The sequence of DNA bases found within our chromosomes serves as the instruction manual of life. Prior to cell division, this genetic information is accurately copied by a complex of different enzymes known collectively as the replisome. An essential component of this machinery is the DNA polymerase, which acts as the DNA copying enzyme. DNA bases that have been chemically damaged block the progression of the polymerase and can lead to disease causing mutations. Translesion synthesis is one pathway our cells utilize to tolerate DNA damage. This pathway, depicted above in an abstract mixed media collage, utilizes specialized translesion DNA polymerases (red-orange) that can synthesize across from damaged DNA bases. The exchange between the normal replicative DNA polymerase, shown in blue, and the translesion polymerase is controlled by the processivity factor (yellow), a ring shaped molecule which concurrently binds both polymerases and tethers them to their DNA substrates.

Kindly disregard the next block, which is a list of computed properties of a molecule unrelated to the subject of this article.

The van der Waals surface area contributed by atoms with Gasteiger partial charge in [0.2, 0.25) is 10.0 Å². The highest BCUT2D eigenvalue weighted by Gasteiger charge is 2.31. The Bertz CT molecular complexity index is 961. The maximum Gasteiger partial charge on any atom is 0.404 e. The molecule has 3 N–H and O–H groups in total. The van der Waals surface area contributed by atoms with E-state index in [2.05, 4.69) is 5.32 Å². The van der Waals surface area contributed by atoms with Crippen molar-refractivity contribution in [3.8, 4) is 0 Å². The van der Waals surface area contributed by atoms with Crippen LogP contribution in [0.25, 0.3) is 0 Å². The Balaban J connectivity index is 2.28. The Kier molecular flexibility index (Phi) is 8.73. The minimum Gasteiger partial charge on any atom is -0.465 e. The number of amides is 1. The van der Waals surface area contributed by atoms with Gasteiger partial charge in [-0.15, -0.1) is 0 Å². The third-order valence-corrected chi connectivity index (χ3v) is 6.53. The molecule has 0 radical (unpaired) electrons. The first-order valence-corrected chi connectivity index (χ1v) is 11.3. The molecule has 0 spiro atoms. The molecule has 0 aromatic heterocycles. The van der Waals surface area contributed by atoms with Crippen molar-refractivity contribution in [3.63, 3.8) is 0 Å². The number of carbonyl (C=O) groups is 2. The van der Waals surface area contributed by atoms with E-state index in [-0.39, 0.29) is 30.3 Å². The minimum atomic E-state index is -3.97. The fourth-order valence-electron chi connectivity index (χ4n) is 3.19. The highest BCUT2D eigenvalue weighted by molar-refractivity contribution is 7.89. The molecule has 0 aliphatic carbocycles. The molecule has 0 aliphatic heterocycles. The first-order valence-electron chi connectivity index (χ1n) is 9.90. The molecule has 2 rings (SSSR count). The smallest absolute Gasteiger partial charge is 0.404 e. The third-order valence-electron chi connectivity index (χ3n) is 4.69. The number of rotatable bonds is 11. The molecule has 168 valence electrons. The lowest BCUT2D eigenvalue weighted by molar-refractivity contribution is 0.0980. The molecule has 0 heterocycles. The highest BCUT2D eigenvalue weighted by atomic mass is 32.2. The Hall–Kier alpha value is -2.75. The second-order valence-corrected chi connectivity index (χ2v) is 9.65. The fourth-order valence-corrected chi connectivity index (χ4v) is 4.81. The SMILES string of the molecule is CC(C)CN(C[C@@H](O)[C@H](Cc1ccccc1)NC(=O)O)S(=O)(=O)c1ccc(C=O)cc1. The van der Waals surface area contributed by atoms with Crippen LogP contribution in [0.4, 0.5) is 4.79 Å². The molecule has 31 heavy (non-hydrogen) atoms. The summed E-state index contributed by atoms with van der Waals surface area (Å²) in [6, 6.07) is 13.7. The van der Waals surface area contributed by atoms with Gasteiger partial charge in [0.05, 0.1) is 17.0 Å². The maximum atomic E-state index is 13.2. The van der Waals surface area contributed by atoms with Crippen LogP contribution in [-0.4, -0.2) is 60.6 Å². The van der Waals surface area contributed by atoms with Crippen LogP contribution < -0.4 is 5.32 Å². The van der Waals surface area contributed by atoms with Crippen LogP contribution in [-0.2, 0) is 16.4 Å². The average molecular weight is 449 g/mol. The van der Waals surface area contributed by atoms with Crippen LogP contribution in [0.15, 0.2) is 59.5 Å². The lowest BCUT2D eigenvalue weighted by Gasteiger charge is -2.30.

Artwork Contributed by Artist Erin Palazzolo Loparo and Joseph Loparo, PhD, Assistant Professor of Biological Chemistry and Molecular Pharmacology, Harvard Medical School.
If you want to learn some details about DNA replication and repair, the links below will direct you to Wikipedia pages with many in-text links that define any unfamiliar terminology:
To read more about the Replisome and DNA replication, click here.
To read more about DNA damage and how the cell deals with it, including translesion synthesis, click here.